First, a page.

Private practice is not all about profits and competition. Lawyers undertake pro bono work to share their expertise free of charge as a social good, and similar firms enshrine CSR goals in order to give back to the wider community. Over to our Experts panel…
What is Corporate Social Responsibility?
At Norton Rose Fulbright, Corporate Social Responsibility encompasses many areas. Our London corporate responsibility programme focuses on diversity and inclusion, pro bono and volunteering, sustainability, charitable activities, the Norton Rose Fulbright Sail the World Challenge and the anti-bribery and corruption standard. Thus, there are many opportunities for the firm to give back to the community around us while giving our employees the opportunity to take an active role in society.
As part of a global legal practice, we believe we have a responsibility to promote global sustainability and to contribute to the development of our local communities. Therefore, we place particular emphasis on conducting our business in a sustainable way.
We also participate in a range of charitable and pro bono programmes aimed at benefiting those in the global and local community who are vulnerable and in need of our support.
In London, we have a strong relationship with the charity Barretstown, which provides a programme of therapeutic recreation for children with cancer, leukaemia and other serious illnesses. We paint cottages and plant trees in preparation for their summer camp and advise them on property and other legal issues. We also participate in local programmes. For example, trainees volunteer at legal advice centres in Croydon and Tower Hamlets and all employees can volunteer to provide teaching assistance to local schools in Southwark.
Norton Rose Fulbright
Corporate Social Responsibility is a fundamental part of measuring success of firms and also from an applicants’ perspective, this says a lot about the culture of firms regarding their strategy and focus. CSR is assessing the difference a firm makes to the lives of the people in our community – internally and externally – and beyond. All firms have different focuses whether that be: environment; legal pro bono; charity and / or the arts.
For legal firms, pro bono is an important focus as lawyers have a responsibility to ensure legal advice is accessible to all where it may not normally be obtainable.
It only takes a small amount of each individual’s time for firms to make a great impact as a community so it is important to work for an organisation that has a strategy to ensure time is spent on such promoting activities.
Why do law firms have CSR programmes?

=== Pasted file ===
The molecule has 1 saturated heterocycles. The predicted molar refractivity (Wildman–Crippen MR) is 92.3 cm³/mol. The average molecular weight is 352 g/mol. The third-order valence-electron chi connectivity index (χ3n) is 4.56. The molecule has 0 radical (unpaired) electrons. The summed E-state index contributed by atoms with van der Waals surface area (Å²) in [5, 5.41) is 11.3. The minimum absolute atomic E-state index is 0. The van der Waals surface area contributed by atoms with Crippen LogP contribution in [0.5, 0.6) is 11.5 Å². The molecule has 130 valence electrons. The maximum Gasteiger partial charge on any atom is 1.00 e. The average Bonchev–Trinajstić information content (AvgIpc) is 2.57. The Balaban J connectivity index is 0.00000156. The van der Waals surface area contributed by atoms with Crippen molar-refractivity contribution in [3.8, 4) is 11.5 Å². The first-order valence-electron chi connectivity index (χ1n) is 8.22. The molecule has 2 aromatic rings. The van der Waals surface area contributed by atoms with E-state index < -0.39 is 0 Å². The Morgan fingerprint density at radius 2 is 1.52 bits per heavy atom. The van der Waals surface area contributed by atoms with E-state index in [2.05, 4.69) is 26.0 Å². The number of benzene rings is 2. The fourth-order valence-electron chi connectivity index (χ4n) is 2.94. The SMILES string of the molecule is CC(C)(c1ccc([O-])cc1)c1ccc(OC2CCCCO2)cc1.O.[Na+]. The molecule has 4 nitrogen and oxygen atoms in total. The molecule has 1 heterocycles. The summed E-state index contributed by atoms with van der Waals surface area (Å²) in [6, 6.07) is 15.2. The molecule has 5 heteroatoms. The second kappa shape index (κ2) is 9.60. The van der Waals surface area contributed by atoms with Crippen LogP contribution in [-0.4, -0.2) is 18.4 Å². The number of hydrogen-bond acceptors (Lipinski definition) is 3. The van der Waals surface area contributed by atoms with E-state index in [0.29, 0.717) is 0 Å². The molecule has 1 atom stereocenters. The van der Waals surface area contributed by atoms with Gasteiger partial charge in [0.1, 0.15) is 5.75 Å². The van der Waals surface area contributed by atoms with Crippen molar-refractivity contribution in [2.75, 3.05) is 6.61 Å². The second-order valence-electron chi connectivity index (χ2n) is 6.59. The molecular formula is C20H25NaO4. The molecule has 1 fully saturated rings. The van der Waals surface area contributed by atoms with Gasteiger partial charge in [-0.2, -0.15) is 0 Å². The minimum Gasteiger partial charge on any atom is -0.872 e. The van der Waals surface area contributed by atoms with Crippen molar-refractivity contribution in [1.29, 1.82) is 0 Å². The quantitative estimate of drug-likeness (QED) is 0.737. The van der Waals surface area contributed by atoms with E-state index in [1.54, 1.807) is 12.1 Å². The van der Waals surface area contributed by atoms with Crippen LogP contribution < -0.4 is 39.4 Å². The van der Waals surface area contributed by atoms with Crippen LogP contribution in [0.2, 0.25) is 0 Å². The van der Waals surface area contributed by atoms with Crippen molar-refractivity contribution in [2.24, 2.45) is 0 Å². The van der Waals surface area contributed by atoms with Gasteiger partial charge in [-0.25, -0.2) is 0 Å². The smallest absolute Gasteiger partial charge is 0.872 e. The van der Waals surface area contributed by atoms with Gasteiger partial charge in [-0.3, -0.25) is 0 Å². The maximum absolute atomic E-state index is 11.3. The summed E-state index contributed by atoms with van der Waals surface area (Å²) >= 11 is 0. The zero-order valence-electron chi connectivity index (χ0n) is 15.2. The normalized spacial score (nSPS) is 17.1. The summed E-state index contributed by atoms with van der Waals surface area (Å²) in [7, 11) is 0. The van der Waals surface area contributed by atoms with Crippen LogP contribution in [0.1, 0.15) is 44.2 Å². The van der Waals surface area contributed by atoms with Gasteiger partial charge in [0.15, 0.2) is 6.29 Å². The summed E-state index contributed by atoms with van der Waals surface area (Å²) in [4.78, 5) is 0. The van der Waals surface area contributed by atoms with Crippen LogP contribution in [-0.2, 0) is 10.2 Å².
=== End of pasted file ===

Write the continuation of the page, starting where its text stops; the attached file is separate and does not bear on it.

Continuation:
As a leading global law firm we have the capability to make a positive impact in all spheres of our operations. Delivering on this commitment is key to achieving our firm’s ambitions. It impacts upon all that we do: working with our clients to deliver consistently outstanding legal services; our role as a thought leader in the broader legal and business communities and striving for workplace, environmental and social sustainability.
We believe that by setting ourselves high professional and ethical standards and acting responsible in our dealings with our clients, our staff and the wider communities of which we are a part makes us a better law firm, a better employer and a better corporate citizen.
Corporate Social Responsibility (CSR) is integrated within our firm strategy and our approach to managing our global firm and it means being the best organisation we can be. It is a reflection of our values in action; a core component of our culture.
Trainees have always been active and supportive of our wider CSR programme and in 2011 we launched the Trainee CSR Committee. The Committee, which has representation from all intakes, manages, organises, develops and implements a range of initiatives/activities.
Why do lawyers conduct pro bono work?
The majority of law firms are embracing Corporate Social Responsibility. Well-structured CSR programmes encompass community involvement, workplace, marketplace and environmental activities. These elements should work together in a complementary way, for example, supporting a particular non-profit/charity can be enhanced by combining pro bono legal support with charitable fund raising and volunteering.
It is very easy for firms to opt to spend limited time doing community work rather than providing pro bono legal assistance. However, as lawyers we are in a privileged position to provide legal advice and representation. In an age of austerity there is a growing unmet need for pro bono legal support from disadvantaged and marginalised groups/individuals. Lawyers have the capacity to assist organisations/people in a meaningful way to access justice, and potentially change lives.
The establishment of pro bono projects and initiatives will involve both time and financial investment. pro bono not only provides benefits for the client and/or the community, investment in pro bono may deliver business benefits in terms of improved legal staff recruitment and retention (staff want “to give back”), staff engagement, broader professional experience and a practical demonstration of the firm’s ethos and culture. In short undertaking pro bono is a win for those who need to access justice and for those who can help deliver it!